I have a goto mount, it sings and dances and goes exactly where I want it to every time. Its a grand thing. I have used it to observe many a great object. However, I have just made a dob base so I can learn the sky properly again, like I knew it when I was a kid. I'm looking forwards to going surfing again. I miss having the full picture in my mind. I know where things are but I don't have a true mental map in my head, that, is jewel to be treasured. For me goto and push to are two totally different things. Goto is a highly effective way to get to view everything you want to see. Its a grand thing when clear skies are rare and you want a good jolly around or, continuous uninteruped study, knowing that when you pack up you go in with a head full of awe and wonder. Push to with a good old fashioned star atlas close at hand, a red lamp shining on it, learning to walk your own paths and roads through the universe..... simple, mind blowing bliss! Depends how you like your wine... journey or destination .
  13. 2 points
    Gents, after a chat with my mate at Nasa, He sent me a copy of the "Unphotoshopped" original image.
  14. 1 point
    Another one from Loch More,this time a wee bit more vibrant and arty(farty) Vibrant Milky Way by Stewart Watt, on Flickr
  15. 1 point
    Hi everyone, I am Suman and am from Bangalore, India. Iam a scientist by profession and my area of expertise is in numerical simulation. I have been fascinated by stars for a very long time. A couple of years back I've bought a DSLR exculsively for astrophotography and enjoy spending time in taking photos on starry nights. I've always looked out for forums on astrophotography to develop skills and I am pleased to join this community. Hope to have a wonderful experience here. Btw I run a flickr site (although I do not update it frequently ) www.flickr.com/sushant_vk/ Cheers Suman
  16. 1 point
    Hi Everyone. I just bought myself a pair of Skymaster 10x50 Bins for £12 today. Bought them second hand and in immaculate condition, I got them as a pair of 'grab and go', and to accompany my other kit. I think they're a bargain, has anybody got these bins??? I think they are the 'Up Close' model. Clear Skies.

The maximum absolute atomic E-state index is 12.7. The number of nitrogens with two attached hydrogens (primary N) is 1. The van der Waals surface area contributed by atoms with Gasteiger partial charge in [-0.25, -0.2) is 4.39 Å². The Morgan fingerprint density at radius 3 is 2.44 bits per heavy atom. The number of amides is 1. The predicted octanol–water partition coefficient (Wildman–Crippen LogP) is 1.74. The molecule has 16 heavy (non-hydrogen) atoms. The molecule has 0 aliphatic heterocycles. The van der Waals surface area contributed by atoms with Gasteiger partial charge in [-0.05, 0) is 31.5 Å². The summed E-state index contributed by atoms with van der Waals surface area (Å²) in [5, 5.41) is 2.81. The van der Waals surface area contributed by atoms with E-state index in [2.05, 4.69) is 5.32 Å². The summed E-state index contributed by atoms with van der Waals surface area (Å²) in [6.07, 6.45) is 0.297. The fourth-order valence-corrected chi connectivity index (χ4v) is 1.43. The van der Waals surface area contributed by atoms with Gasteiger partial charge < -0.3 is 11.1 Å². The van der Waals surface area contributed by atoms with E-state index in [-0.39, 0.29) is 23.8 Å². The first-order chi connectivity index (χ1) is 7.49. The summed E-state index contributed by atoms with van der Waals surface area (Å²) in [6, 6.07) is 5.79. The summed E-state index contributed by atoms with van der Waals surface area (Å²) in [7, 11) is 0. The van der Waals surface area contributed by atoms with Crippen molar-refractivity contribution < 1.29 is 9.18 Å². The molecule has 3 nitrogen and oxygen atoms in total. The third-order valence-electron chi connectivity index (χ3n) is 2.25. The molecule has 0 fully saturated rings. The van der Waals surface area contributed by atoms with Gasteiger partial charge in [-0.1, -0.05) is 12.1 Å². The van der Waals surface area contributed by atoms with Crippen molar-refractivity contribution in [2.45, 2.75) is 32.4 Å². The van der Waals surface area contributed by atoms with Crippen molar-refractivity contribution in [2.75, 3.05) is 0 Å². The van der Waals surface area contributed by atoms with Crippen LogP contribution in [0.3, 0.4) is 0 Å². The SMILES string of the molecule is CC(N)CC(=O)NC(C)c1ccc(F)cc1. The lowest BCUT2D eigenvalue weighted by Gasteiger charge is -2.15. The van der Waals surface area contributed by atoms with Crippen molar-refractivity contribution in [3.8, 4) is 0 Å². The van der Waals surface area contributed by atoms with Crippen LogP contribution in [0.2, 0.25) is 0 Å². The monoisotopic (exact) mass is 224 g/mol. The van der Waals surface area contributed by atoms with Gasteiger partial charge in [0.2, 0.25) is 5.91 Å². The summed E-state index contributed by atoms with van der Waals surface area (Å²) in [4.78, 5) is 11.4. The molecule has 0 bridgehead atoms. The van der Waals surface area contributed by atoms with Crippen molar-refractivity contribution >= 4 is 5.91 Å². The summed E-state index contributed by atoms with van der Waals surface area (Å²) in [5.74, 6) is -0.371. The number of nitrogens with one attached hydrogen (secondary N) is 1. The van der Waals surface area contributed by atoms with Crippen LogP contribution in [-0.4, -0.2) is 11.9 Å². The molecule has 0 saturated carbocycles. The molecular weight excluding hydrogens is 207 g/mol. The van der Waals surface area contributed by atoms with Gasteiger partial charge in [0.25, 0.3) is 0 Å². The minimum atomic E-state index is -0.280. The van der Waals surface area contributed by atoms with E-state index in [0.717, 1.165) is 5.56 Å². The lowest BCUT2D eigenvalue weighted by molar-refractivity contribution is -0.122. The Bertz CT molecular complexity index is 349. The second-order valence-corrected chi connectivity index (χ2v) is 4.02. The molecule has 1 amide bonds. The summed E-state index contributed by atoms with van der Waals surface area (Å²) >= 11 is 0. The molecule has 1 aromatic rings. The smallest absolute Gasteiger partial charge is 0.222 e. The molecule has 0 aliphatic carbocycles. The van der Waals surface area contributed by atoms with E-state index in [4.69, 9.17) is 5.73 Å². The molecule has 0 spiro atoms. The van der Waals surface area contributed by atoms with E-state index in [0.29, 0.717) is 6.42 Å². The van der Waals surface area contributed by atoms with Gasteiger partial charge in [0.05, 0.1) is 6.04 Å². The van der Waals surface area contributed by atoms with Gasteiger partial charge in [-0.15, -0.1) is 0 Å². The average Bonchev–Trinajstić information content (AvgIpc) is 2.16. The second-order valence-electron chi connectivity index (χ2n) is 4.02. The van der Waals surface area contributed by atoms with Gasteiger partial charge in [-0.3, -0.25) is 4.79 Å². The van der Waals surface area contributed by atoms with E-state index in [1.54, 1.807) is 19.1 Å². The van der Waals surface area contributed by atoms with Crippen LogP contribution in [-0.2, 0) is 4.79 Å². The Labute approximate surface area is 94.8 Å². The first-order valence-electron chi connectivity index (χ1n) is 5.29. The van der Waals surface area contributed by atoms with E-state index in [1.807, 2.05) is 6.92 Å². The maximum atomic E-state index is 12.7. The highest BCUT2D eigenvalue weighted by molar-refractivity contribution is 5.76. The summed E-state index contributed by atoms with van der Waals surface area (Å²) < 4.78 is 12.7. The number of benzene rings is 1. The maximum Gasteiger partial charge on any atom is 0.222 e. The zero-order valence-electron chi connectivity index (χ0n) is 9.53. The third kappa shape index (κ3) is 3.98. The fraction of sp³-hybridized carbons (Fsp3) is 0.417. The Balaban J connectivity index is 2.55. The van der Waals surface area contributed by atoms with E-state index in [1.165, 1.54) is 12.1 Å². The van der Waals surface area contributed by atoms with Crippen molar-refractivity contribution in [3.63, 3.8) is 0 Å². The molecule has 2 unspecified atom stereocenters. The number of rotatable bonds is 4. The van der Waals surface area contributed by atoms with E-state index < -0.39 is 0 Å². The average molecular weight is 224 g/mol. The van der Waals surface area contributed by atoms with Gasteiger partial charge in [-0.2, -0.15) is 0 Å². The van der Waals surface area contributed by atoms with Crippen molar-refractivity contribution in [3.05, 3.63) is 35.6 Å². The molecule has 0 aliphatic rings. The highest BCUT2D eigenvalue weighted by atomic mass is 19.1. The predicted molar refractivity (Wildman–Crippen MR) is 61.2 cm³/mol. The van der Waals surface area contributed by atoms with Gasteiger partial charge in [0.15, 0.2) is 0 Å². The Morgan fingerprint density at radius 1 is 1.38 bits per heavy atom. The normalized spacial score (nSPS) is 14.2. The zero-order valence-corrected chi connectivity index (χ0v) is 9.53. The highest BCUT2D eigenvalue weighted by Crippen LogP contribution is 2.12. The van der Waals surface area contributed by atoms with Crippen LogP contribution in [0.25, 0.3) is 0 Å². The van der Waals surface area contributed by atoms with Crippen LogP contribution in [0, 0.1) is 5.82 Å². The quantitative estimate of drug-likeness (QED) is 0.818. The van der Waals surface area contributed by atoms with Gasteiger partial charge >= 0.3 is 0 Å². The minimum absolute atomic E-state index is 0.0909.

17. 1 point
    I took my telescope (Explorer 150) up to my cub pack last night to show the young people Jupiter, it's moons and The Pleiades. They were enthralled with Jupier and it's moons and each of them were able to see and describe the banding and count the moons (we saw 5 last night) It was great to see them getting so excited and animated about what they could see through the eyepeice. We then moved on to the Pleiades and told them various stories about how the 7 sisters got their name. We also showed them a few constallations, how to find north/pole star from Ursa Major and got them looking for Satellites. We found 2... and using the laser pointer really helped here.... which ofcourse they loved. All in all a great couple of hours and some young minds/eyes turned skywards, which can't be a bad thing.
  18. 1 point
    Managed to get 15 x 5 minute subs of the flame/horsehead nebula in Orion some darks and flats I tried some different procssing in Nebulosity and PS. One is more natural and one more agressively processed with levels. Original tif are quite a bit smoother --------------------- Processed --------------------------- Not so much
  19. 1 point
    Hi Dan and welcome to the friendliest astro site around. Everything you'll ever need to know is here. Just ask, however basic it may seem. (might just take you up on that plumbing advice sometime ) Best of luck Jason
  20. 1 point